Different criminal groups organize differently – crucially, some make attempts to restrain violence on the part of their agents while others engage in unrestrained bloody campaigns. In this paper, I will review some of these findings and outline a theory about the pressures that constrain drug trafficking organizations from employing indiscriminate violence. I will demonstrate how this behavior varies locally within organizations and is shaped not only by competition but also by the kinds of criminal activity in which organizations are engaged. To do so, I exploit results from a topic model trained on a database of drug trafficking-related Mexican news coverage, an original dataset mapping municipal level presence constructed from news coverage, and an algorithm that detects opium cultivation in satellite imagery.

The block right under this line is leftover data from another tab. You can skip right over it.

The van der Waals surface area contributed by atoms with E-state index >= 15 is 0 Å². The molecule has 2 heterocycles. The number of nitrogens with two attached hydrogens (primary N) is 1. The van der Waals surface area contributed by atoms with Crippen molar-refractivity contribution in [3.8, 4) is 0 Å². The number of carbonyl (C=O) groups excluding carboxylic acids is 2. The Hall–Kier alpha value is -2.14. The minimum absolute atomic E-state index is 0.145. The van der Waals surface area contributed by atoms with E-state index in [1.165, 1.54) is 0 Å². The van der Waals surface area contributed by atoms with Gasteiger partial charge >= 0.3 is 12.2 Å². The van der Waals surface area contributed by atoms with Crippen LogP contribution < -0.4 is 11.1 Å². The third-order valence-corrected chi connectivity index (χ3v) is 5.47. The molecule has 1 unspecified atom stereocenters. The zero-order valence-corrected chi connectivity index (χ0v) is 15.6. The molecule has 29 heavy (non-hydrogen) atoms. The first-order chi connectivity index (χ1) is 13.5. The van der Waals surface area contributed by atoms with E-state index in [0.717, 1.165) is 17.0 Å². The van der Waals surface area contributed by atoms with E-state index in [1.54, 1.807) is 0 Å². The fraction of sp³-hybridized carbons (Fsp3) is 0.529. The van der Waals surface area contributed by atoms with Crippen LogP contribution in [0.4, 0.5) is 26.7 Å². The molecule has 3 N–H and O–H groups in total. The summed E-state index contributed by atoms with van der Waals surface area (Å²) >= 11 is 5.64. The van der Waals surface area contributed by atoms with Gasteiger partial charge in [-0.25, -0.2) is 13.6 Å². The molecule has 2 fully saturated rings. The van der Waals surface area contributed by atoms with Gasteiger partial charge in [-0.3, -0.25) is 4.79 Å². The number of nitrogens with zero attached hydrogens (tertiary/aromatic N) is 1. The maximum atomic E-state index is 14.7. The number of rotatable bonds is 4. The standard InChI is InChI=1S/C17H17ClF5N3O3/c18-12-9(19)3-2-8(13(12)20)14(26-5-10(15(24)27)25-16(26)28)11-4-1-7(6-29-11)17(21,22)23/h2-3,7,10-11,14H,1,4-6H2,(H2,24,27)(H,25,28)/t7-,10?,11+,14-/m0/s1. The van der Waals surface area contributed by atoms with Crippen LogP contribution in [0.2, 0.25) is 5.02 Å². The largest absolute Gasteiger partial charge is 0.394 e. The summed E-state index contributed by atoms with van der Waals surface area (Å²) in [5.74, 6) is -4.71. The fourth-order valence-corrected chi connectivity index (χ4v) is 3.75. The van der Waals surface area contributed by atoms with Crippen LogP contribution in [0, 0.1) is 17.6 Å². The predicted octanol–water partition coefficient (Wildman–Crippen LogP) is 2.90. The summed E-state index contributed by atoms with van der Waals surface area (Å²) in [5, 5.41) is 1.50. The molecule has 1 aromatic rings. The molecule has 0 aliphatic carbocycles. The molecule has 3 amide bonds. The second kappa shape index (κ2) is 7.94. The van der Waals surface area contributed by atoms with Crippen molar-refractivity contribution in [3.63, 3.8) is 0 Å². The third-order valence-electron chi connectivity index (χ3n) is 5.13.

I was born in Puerto Rico, where I spent most of my formative years. I studied at the University of Maryland where I studied political science and Latin American literature. Upon completing undergrad in 2014, I began a PhD at Stanford, focusing my research on issues of crime, violence, and state capacity in Latin America and using advanced quantitative methods to find creative ways of measuring these often elusive phenomena.